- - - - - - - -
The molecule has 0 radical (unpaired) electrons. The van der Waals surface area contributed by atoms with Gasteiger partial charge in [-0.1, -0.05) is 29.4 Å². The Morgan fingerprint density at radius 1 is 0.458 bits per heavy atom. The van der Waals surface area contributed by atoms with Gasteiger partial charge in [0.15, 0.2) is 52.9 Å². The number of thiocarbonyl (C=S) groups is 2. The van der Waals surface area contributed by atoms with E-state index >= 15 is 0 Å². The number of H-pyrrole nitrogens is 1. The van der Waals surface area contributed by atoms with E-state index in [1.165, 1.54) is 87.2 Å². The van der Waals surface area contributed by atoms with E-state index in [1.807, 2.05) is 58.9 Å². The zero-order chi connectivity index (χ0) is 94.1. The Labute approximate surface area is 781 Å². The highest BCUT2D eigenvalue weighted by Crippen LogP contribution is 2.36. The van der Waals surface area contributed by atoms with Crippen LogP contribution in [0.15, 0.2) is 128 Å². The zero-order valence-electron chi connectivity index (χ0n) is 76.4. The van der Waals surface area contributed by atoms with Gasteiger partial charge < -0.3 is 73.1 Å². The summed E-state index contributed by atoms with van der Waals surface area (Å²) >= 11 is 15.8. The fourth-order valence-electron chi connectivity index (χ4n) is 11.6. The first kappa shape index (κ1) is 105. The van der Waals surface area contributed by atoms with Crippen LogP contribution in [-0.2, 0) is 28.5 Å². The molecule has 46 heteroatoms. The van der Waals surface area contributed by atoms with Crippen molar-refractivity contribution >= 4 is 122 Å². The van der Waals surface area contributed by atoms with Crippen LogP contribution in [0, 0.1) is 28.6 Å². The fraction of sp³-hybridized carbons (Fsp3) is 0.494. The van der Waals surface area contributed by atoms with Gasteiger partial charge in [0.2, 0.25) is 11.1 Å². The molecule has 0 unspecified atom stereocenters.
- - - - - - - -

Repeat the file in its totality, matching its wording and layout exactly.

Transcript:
The molecule has 0 radical (unpaired) electrons. The van der Waals surface area contributed by atoms with Gasteiger partial charge in [-0.1, -0.05) is 29.4 Å². The Morgan fingerprint density at radius 1 is 0.458 bits per heavy atom. The van der Waals surface area contributed by atoms with Gasteiger partial charge in [0.15, 0.2) is 52.9 Å². The number of thiocarbonyl (C=S) groups is 2. The van der Waals surface area contributed by atoms with E-state index >= 15 is 0 Å². The number of H-pyrrole nitrogens is 1. The van der Waals surface area contributed by atoms with E-state index in [1.165, 1.54) is 87.2 Å². The van der Waals surface area contributed by atoms with E-state index in [1.807, 2.05) is 58.9 Å². The zero-order chi connectivity index (χ0) is 94.1. The Labute approximate surface area is 781 Å². The highest BCUT2D eigenvalue weighted by Crippen LogP contribution is 2.36. The van der Waals surface area contributed by atoms with Crippen LogP contribution in [0.15, 0.2) is 128 Å². The zero-order valence-electron chi connectivity index (χ0n) is 76.4. The van der Waals surface area contributed by atoms with Gasteiger partial charge < -0.3 is 73.1 Å². The summed E-state index contributed by atoms with van der Waals surface area (Å²) >= 11 is 15.8. The fourth-order valence-electron chi connectivity index (χ4n) is 11.6. The first kappa shape index (κ1) is 105. The van der Waals surface area contributed by atoms with Crippen LogP contribution in [-0.2, 0) is 28.5 Å². The molecule has 46 heteroatoms. The van der Waals surface area contributed by atoms with Crippen molar-refractivity contribution >= 4 is 122 Å². The van der Waals surface area contributed by atoms with Crippen LogP contribution in [0, 0.1) is 28.6 Å². The fraction of sp³-hybridized carbons (Fsp3) is 0.494. The van der Waals surface area contributed by atoms with Gasteiger partial charge in [0.2, 0.25) is 11.1 Å². The molecule has 0 unspecified atom stereocenters.